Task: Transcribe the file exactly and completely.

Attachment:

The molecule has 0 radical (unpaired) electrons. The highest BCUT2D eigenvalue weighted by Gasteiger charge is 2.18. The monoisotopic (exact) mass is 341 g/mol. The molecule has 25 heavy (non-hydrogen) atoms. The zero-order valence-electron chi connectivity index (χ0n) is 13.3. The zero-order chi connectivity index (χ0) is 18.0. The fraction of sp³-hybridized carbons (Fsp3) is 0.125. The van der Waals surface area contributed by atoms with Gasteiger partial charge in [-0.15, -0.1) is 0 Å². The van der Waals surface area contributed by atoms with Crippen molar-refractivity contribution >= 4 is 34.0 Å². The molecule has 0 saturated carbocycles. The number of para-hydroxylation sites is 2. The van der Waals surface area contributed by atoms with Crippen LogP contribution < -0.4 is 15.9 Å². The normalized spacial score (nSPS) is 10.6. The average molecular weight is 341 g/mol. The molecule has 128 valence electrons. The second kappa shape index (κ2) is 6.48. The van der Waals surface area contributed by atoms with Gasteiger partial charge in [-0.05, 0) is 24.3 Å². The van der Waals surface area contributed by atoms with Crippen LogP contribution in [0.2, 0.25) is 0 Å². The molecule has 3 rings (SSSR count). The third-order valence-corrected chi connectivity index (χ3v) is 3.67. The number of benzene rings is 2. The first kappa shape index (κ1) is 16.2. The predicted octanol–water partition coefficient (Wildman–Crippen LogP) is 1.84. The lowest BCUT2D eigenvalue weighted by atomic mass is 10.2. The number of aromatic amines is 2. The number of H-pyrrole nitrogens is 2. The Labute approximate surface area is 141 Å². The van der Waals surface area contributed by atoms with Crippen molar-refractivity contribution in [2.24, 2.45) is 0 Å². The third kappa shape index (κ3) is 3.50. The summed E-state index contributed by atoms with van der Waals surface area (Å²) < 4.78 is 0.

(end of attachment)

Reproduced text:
The molecule has 0 radical (unpaired) electrons. The highest BCUT2D eigenvalue weighted by Gasteiger charge is 2.18. The monoisotopic (exact) mass is 341 g/mol. The molecule has 25 heavy (non-hydrogen) atoms. The zero-order valence-electron chi connectivity index (χ0n) is 13.3. The zero-order chi connectivity index (χ0) is 18.0. The fraction of sp³-hybridized carbons (Fsp3) is 0.125. The van der Waals surface area contributed by atoms with Gasteiger partial charge in [-0.15, -0.1) is 0 Å². The van der Waals surface area contributed by atoms with Crippen molar-refractivity contribution >= 4 is 34.0 Å². The molecule has 0 saturated carbocycles. The number of para-hydroxylation sites is 2. The van der Waals surface area contributed by atoms with Crippen LogP contribution < -0.4 is 15.9 Å². The normalized spacial score (nSPS) is 10.6. The average molecular weight is 341 g/mol. The molecule has 128 valence electrons. The second kappa shape index (κ2) is 6.48. The van der Waals surface area contributed by atoms with Gasteiger partial charge in [-0.05, 0) is 24.3 Å². The van der Waals surface area contributed by atoms with Crippen LogP contribution in [0.2, 0.25) is 0 Å². The molecule has 3 rings (SSSR count). The third-order valence-corrected chi connectivity index (χ3v) is 3.67. The number of benzene rings is 2. The first kappa shape index (κ1) is 16.2. The predicted octanol–water partition coefficient (Wildman–Crippen LogP) is 1.84. The lowest BCUT2D eigenvalue weighted by atomic mass is 10.2. The number of aromatic amines is 2. The number of H-pyrrole nitrogens is 2. The Labute approximate surface area is 141 Å². The van der Waals surface area contributed by atoms with Crippen molar-refractivity contribution in [2.24, 2.45) is 0 Å². The third kappa shape index (κ3) is 3.50. The summed E-state index contributed by atoms with van der Waals surface area (Å²) < 4.78 is 0.